It was raining for the entire 16th shift. I managed to find some dry spots under trees along the stream when I got there for my walk around the gardens prior to the shift. Some big rocks have been added to the stream bed to stabilize the banks. There is one area that eroded perilously close the fence and the road just beyond.

The slide show below is the rest of my walk. I moved fast when I was being rained on but took pictures when I found a sheltered place: 1) of a curve in the stream, 2) in the rose garden under the crepe myrtle trees, 3) a waterlily (note the ripples from the raindrops into the pool), and 4) under the cypress trees that kept the butterfly bench mostly dry. Wings of Fancy got off to a slow start that day because the ticket seller was late…and it was raining harder. The conservatory leaks! The tiny space between the ticket taker awning and the caterpillar house becomes a little waterfall when it is raining hard! But the exhibit was a good rainy day activity for people once they got into the conservatory.

The 17th shift was not rainy. It was an early shift for photographers again and I relaxed before hand with a good walk around the gardens noting blooms (sumac, joe pye weed, sunflowers) and then some oddities on the bald cypress (something that looks like tiny yellow ‘flowers’, and a fuzzy caterpillar with horns), jewelweed growing near the boardwalk on the way to Brookside Nature Center (the plant is supposed to be good for treating poison ivy…but it often grows in locations the poison ivy does), and a cocoa tree in the part of the conservancy not used for the butterfly exhibit.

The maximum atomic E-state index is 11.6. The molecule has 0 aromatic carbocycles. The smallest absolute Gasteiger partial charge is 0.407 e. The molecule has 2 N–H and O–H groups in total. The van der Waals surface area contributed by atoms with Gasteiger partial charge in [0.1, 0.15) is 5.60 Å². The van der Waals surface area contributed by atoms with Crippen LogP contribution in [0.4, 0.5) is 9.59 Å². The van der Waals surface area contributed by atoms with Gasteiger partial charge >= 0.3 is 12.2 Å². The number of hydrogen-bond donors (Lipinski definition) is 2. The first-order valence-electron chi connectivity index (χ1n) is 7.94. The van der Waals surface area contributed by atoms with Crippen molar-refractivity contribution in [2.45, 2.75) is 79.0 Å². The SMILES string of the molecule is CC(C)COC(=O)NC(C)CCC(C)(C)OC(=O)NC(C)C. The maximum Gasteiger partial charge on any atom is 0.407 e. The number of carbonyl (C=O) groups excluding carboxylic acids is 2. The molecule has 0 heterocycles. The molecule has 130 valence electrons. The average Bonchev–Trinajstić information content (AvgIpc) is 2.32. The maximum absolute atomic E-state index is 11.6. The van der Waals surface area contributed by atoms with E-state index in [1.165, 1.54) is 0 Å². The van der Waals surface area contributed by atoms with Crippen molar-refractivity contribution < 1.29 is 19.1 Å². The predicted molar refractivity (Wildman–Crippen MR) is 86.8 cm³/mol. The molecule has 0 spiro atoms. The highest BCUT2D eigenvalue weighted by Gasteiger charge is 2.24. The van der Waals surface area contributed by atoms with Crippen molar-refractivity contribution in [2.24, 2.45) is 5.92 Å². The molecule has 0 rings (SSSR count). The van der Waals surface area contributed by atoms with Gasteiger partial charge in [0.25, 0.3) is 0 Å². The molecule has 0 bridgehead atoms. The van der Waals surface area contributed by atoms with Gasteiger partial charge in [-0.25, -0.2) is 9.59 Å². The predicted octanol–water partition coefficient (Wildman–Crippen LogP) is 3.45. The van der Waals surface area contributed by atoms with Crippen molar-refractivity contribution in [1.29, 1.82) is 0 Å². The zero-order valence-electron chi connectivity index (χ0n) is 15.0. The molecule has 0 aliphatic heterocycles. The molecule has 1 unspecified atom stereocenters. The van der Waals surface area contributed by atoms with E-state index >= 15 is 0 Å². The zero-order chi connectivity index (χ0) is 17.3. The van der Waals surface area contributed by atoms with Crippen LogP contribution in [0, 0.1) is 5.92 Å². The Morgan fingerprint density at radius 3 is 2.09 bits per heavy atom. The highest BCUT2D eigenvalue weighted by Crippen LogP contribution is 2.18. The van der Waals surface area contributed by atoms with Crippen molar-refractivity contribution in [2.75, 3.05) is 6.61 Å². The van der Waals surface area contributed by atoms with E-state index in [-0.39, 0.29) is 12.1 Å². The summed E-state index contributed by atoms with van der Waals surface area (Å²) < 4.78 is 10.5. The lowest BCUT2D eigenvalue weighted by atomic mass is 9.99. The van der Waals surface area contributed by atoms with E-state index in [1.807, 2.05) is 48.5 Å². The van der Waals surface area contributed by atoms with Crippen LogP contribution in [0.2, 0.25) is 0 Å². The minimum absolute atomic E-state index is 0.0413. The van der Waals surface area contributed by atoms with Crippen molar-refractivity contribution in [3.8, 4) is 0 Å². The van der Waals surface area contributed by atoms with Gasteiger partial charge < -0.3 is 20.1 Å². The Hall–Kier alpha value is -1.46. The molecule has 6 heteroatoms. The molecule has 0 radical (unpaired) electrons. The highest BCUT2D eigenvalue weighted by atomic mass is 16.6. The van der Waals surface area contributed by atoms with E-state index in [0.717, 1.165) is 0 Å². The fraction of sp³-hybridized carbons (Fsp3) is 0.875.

The 18th shift was sunny – but not too hot. I’m paying more attention to the tiny yellow blobs on the bald cypress; one of them had red filaments. The rose garden is beginning to bloom more now that the high heat of summer is over.

The rest of the garden has benefited from the rain too and looks lush. I enjoyed trying to photograph the skipper butterflies on the Mexican sunflowers.

The 19th shift was sunny and cooler than I excepted; as I was walking around I was glad I was going to be in the conservatory once my shift started where it would be warmer. I talked to one of the Brookside staff about the tiny yellow blobs on the cypress; it’s not something they have seen before.

I headed up toward the scent garden and saw a dragonfly in the air. It landed on one of the maples…and sat while I managed to find him in the foliage for a zoomed image. The maple leaves are beginning to change color for fall.

Another sign of fall in the gardens – a cardinal molting and getting new feathers on its head. This is not bald…but all the new feather shave not come in so the crest looks scruffy and around the eye still needs additional feathers to look ‘normal.’

I walked over to the boardwalk to photograph the jewel weed again and got side tracked when I noticed a spider near one of the flowers. It took long enough to get the photograph I wanted that i hurried to the volunteer entrance to get into 'flight attendent' gear and ready for the shift. It was a busy morning in the exhibit.

The Wings of Fancy is over for 2017 on September 17….I’ll most about the last of my shifts just after ‘the end.’ It’s been a great volunteer experience!

Previous posts re Volunteering at Wings of Fancy: prep, I, II-IV, V-X, XI-XIV.